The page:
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Re: Is it right and fair to live aboard a vessel that cannot navigate?

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Moist marinas require boats to be able to get somewhere, to a buoy at the entrance for example, to show that they're still a boat.
That's the first time I ever saw anybody refer to wet slips as moist marinas...
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Old 03-09-2019, 20:12   #9
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Re: Is it right and fair to live aboard a vessel that cannot navigate?

The problem with going after the least of us, is that the best of us will then come after the rest of us.
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Old 03-09-2019, 20:25   #10
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Re: Is it right and fair to live aboard a vessel that cannot navigate?

Some 'riverboat' casinos are actually unpowered barges tied off. Not really different to me. Thx-Ace
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Old 03-09-2019, 20:51   #11
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Re: Is it right and fair to live aboard a vessel that cannot navigate?

One issue in a marina is the close proximity between boats in the event of an emergency such as fire. That is why some marinas require annual mobility checks.


And then there are things like these








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Old 03-09-2019, 20:57   #12
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Re: Is it right and fair to live aboard a vessel that cannot navigate?

In Florida they have a proposed law, or perhaps it is already pasted by now that would determined what a derelict vessel is. Part of that is running a course in the designated time. The last I had heard it could be under power or sail and would beb witnessed by the Marine Patrol.
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Old 03-09-2019, 21:10   #13
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Re: Is it right and fair to live aboard a vessel that cannot navigate?

Jammer, You like to start these morality threads but then you don't weigh in. Do you think that it is right? If you fell on hard times would you like to have the option? I am sure that it is not always "right and fair" as you put it but where would you draw the line? What if you were slowly rebuilding it while you were living aboard? What about all of the vessels taking up space in public marinas that aren't seaworthy and haven't left the dock or mooring in years. At least the liveaboard boats are actually being used for something. And what about all of the floating "boathouses" that were never meant to navigate in the first place? I am not sure if you are complaining about these people or slowly becoming one. Interesting topic for sure though. I guess we'll see how some of you all stand on this issue. I am all for keeping the riff raff to a minimum but the problem is that some people see me as the riff raff...
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Old 03-09-2019, 21:22   #14
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Re: Is it right and fair to live aboard a vessel that cannot navigate?

I think it depends on the location. If marina space is at a premium, then the first priority of the marina should be to provide moorage for navigable boats that will use the marina facilities for their intended purpose: a land base for sail and power boats that are owned and used by mariners. If space remains after local mariners needs are satisfied, then I suppose there is no problem renting excess space for what amounts to low rent housing. I would hate to see the day when boaters are unable to moor their boat in a marina because it is filled with immobile liveaboards who are only there because the moorage is cheaper than a one bedroom apartment. The liveaboards have the option of shore accommodation, whereas the boat owner usually has no choice but to either find space in a marina or get rid of the boat. ( Note that the OP and I are talking about non operational boats, not cruisers living on their properly maintained and operational boat).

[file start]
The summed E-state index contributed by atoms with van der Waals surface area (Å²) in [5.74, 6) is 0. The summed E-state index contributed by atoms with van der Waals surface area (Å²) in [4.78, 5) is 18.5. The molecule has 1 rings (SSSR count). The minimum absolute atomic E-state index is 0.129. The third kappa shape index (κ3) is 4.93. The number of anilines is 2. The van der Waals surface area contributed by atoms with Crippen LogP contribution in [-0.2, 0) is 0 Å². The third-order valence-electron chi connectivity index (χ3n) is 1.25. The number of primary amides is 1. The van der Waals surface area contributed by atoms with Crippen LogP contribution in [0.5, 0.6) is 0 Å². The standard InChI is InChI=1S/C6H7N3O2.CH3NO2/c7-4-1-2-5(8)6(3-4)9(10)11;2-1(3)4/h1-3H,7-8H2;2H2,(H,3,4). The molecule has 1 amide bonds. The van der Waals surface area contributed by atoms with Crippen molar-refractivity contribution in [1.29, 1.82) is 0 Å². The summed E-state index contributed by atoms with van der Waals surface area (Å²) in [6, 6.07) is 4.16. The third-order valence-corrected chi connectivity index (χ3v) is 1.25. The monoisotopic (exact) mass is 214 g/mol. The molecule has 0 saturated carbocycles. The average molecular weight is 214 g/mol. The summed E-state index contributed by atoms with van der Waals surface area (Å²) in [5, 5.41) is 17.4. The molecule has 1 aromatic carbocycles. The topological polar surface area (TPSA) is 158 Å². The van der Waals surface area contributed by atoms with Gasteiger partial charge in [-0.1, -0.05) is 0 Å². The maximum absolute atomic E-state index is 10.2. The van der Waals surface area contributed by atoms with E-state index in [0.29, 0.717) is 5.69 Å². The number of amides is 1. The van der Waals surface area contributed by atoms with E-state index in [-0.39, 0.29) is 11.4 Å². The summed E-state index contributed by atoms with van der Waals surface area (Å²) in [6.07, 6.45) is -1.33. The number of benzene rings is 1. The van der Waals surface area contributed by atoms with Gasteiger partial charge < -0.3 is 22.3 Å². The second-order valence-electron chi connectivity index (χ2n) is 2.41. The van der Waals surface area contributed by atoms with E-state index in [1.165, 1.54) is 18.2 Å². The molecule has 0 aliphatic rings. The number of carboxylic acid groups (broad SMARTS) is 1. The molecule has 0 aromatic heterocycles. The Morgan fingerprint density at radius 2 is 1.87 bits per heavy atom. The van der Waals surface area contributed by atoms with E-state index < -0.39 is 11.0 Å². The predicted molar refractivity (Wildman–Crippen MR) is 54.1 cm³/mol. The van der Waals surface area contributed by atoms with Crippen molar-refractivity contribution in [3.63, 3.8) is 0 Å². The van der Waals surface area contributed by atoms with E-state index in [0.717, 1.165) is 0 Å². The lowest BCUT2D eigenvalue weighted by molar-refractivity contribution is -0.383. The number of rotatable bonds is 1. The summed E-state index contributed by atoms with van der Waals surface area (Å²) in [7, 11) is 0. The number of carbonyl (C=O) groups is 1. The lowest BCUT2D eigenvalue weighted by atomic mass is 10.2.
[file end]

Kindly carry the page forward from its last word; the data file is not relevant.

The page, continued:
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Old 04-09-2019, 00:17   #15
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Re: Is it right and fair to live aboard a vessel that cannot navigate?

Quote:
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The problem with going after the least of us, is that the best of us will then come after the rest of us.
Or the opposite corollary...one bad apple combined with the law of unintended consequences.

In other words, a small number abusing a loophole in the rules is likely to cause rules that impact those using the rules as originally intended. We have the right to anchor in navigable waters (subject to certain limitations) because it's at times necessary for safe navigation. That rule was never really intended to allow permanent squatting on a piece of the waterway.

As to my take, if it doesn't cause me any harm, I largely don't care but if anchoring rights are eroded by those abusing the system, that is causing me harm.

I think as others have suggested, if you are paying for marinas or moorings, you likely won't be seen as abusing the system...but it's a catch 22 as they typically require the boat to have functional propulsion which negates the boats in question.

If you aren't paying but you are taking up space on a permanent basis and you have a drastically higher likelihood of leaving behind a half sunk wreck for others to clean up, I have no issue with that being discouraged by the local govt.